Curriculum

Educators in Catholic schools approach curriculum differently. The analogy of the Sun and its rays portray the fact that each discipline comes from God, Who is the truth. (figure 1). In handing on this knowledge, which illumines our understanding of all creation, Catholic schools teach the truth about God and human identity.

Figure 1:

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The sun model consists of concentric circles that embody at its core, God the creator and source of all knowledge and wisdom. God is the source of objective truth and the natural law, which stand independent of Man, but can be understood by him. Christ established the Catholic Church in order to reveal and safeguard this truth. Therefore, Catholic schools and ministers (teachers) have a duty to remain faithful to the teachings of the Church, which are guarded and protected by the Magisterium of the Church. In addition to divine revelation, truth is also discovered through man’s intellectual capacity to reason. These dual components form the foundation for all academic disciplines and form “the foundation to live morally and uprightly in our complex modern world” (USCCB, Renewing our Commitment, 2005).

The model of the sun holds special meaning not only visually, but conceptually as well. Just as the core of the sun provides its immense energy and fuels its rays, the light of faith and reason springs forth to illuminate all around. But we know that the sun, while sending light out from its core, also pulls all things in the solar system toward it. This gravitational pull holds all things close to it and in their proper place. So too, the curriculum of a Catholic school must help pull teachers and students back to the center of Creation, our God and Father. This dynamic of enlightenment and truth was addressed eloquently by Pope John Paul II in his encyclical On Faith and Reason.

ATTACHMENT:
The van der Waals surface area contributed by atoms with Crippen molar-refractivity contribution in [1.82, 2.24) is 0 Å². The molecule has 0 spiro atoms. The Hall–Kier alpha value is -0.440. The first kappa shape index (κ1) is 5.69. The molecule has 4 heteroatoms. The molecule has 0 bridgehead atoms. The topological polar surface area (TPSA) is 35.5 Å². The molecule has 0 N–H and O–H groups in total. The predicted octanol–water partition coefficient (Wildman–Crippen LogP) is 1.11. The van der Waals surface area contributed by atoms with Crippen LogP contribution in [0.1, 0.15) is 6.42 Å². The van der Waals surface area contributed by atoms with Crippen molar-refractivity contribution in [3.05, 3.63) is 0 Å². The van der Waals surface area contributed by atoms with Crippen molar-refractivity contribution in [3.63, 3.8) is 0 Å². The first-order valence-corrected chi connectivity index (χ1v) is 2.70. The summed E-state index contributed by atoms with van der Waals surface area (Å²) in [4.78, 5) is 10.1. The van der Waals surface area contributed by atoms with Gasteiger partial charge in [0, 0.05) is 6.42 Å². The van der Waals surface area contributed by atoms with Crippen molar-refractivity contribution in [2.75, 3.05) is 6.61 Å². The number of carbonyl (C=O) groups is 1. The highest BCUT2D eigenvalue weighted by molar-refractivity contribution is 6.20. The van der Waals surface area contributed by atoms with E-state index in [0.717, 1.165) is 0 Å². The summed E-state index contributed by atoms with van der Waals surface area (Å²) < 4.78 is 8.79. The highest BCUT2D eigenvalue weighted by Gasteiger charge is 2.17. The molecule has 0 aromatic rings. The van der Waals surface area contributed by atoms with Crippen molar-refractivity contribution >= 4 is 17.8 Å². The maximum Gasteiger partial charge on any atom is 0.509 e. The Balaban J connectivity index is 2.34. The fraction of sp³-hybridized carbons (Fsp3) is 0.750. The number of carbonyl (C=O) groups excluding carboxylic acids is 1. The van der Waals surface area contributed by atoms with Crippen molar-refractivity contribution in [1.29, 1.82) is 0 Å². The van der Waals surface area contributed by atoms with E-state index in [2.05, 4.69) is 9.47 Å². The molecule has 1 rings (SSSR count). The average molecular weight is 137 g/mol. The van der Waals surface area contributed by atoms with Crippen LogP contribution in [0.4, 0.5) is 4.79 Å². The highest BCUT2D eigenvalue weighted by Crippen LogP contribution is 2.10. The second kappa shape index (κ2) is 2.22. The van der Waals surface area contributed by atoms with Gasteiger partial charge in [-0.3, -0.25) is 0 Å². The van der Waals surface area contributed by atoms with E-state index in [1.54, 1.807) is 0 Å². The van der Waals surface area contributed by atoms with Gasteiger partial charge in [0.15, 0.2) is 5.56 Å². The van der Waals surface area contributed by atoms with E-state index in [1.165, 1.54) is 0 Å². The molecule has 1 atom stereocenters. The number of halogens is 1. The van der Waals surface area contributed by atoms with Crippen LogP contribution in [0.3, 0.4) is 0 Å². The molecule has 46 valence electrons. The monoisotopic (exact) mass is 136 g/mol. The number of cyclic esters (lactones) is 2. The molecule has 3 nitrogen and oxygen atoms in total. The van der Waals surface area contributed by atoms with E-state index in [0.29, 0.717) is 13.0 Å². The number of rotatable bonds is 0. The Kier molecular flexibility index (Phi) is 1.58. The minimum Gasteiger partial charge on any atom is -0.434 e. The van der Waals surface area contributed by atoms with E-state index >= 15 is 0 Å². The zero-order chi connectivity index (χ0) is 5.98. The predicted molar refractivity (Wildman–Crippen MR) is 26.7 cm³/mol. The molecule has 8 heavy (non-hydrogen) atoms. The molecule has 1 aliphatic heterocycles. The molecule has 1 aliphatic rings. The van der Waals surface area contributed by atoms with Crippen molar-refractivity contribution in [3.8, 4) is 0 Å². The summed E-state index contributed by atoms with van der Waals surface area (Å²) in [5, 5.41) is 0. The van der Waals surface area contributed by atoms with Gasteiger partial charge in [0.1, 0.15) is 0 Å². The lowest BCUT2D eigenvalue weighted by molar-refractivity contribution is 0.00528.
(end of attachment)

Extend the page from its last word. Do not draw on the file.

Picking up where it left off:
We believe that God has placed within the human heart a desire to know and love him and to learn and discover truth. When structured properly, the school’s educational program helps us to know the mind and heart of God. The arts and literature help us express the depth of the human soul, the social sciences help reveal the natural law, history helps us see God’s plan of salvation unfold, while science and mathematics help us see the beauty of creation and the natural order in the world.

“Faith and reason are like two wings on which the human spirit rises to the contemplation of truth; and God has placed in the human heart a desire to know the truth—in a word, to know himself—so that, by knowing and loving God, men and women may also come to the fullness of truth about themselves.” (Fides et Ratio, preface, 1998)

“Though faith is above reason, there can never be any real discrepancy between faith and reason. Since the same God who reveals mysteries and infuses faith has bestowed the light of reason on the human mind, God cannot deny himself, nor can truth ever contradict truth. Consequently, methodical research in all branches of knowledge, provided it is carried out in a truly scientific manner and does not override moral laws, can never conflict with the faith, because the things of the world and the things of faith derive from the same God. The humble and persevering investigator of the secrets of nature is being led, as it were, by the hand of God in spite of himself, for it is God, the conserver of all things, who made them what they are.” (CCC 159)